Earnings Per Share (EPS) indicates how much money a company makes for each share of its stock. A higher EPS indicates greater value because investors will pay more for a company’s shares if they think the company has higher profits relative to its share price.

Dividends are a distribution of profit to the shareholder.  Dividends also display company confidence, a sustainable business model, earnings quality, stewardship and financial health. We identify companies which display organic, historical growth of their dividend.

Shares Outstanding refer to a company’s stock held by all its shareholders, including shares held by institutional investors and restricted shares held by the company’s officer and insiders. Increasing shares outstanding dilutes shareholder value and show signs of inorganic company growth. We look for companies with steady or decreasing shares outstanding.

Payout Ratio is the proportion of earnings a company pays its shareholders in the form of a dividend. A low payout ratio can indicate the company is reinvesting the bulk of its earnings into expanding operations. A payout ratio over 100% indicates the company is paying out more in dividends than its earning can support, which we view as an unsustainable practice.

Debt Obligations refer to the company borrowing money by either issuing debt in the form of bonds, or by taking a loan with a bank or lending institution. It’s important to know what the debt is for – to repay or refinance old debt or for new projects that have the potential to increase revenue. We look for companies with low, sustainable debt.

Free Cash Flow (FCF) reflects cash that the company can safely invest or distribute to shareholders. A company with consistently low or negative FCF might be forced into costly rounds of fundraising in an effort to remain solvent. Similarly, if a company has enough FCF to maintain its current operations, but not enough FCF to invest in growing its business, that company might eventually fall behind its competitors. For yield-oriented investors, FCF is also important for understanding the sustainability of a company’s dividend payments, as well as the likelihood of a company raising their dividends in the future.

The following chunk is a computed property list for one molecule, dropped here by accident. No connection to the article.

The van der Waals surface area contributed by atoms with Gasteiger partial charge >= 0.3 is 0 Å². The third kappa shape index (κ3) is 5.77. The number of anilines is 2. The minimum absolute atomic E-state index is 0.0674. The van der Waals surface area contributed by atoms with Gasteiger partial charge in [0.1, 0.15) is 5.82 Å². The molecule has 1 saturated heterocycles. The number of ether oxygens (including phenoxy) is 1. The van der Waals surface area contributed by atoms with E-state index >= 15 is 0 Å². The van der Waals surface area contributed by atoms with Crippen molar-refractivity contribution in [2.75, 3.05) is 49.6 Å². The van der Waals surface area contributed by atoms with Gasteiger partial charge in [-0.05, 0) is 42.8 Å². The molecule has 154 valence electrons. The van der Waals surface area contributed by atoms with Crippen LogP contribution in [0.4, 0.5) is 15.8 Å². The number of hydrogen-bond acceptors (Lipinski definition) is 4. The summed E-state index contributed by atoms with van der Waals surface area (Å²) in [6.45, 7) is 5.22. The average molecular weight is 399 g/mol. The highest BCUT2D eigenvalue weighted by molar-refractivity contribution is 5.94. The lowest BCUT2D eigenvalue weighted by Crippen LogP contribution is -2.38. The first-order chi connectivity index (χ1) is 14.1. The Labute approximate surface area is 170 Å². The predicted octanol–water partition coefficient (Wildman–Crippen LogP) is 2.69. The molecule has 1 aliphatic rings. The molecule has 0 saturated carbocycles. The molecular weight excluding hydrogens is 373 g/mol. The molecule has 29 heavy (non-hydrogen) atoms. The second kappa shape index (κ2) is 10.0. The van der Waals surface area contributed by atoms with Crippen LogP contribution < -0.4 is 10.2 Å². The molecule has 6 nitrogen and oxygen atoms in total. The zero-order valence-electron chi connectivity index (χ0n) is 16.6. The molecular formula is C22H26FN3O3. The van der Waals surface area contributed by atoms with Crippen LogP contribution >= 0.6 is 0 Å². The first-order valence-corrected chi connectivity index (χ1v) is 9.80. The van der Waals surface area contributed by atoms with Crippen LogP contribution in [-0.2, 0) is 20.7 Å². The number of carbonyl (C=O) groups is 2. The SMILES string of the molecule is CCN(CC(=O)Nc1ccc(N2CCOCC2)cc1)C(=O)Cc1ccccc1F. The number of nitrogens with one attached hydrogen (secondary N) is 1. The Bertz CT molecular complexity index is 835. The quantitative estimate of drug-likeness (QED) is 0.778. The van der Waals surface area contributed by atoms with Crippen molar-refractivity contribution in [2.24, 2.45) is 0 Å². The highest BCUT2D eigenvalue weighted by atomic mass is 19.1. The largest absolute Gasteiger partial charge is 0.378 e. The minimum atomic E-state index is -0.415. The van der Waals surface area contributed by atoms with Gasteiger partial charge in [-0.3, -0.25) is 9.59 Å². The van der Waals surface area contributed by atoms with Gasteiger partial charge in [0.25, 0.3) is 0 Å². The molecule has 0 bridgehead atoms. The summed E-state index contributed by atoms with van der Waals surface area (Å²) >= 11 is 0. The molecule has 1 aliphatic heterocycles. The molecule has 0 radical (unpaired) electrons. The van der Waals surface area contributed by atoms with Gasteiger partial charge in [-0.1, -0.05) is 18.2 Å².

Management Stewardship analyzes who is running the company and how well they are performing. Company profitability stems from executive leadership. Strong leadership comes from years of experience, clear vision and a focus on expanding a company’s fundamentals. We often follow executive pay relative to company performance. This can weed out businesses that may be run for the benefit of upper management and not the shareholders.

For each company, we run its financials through a rigorous stress test. The purpose of the stress test is to see which companies can sustain their dividend in the event of economic turmoil. We cut the company’s revenue by an estimated percentage to see if their newly estimated revenue, along with their current cash position, is sustainable to pay their current dividend. We stress test our top 100 investments and amend our stress estimates on a semiannual basis.

Let’s look at an example using Apple. As an extreme, let’s say there are rumors that China (18% of Apple’s revenue) may no longer do business with Apple. We would want to see how this may affect Apple’s profitability and their ability to pay a dividend. In the first half of 2020, Apple made $118.01 billion in revenue with a cost of goods sold of 62% and an operating cost of $19.11 billion. We would begin by discounting their revenue by 18%. We could also discount their operating costs by 18% since they will no longer be making iPhones for China, but let’s assume they find an alternative to China and only drop their operating costs by 10%. We would see Apple’s net profit drop from $25.73 billion to $19.57 billion. Additionally, they had $33.38 billion in cash and short-term investments, and a dividend expense of $7.04 billion. While losing China as a customer may cause room for pause, based on our stress test we would not be concerned about Apple’s ability to continue paying their dividend. We may also look at a company’s interest expense, but in the case of Apple they have a net interest income, which only helps their ability to pay their dividend. Of course, this is a hypothetical example and is for illustrative purposes only.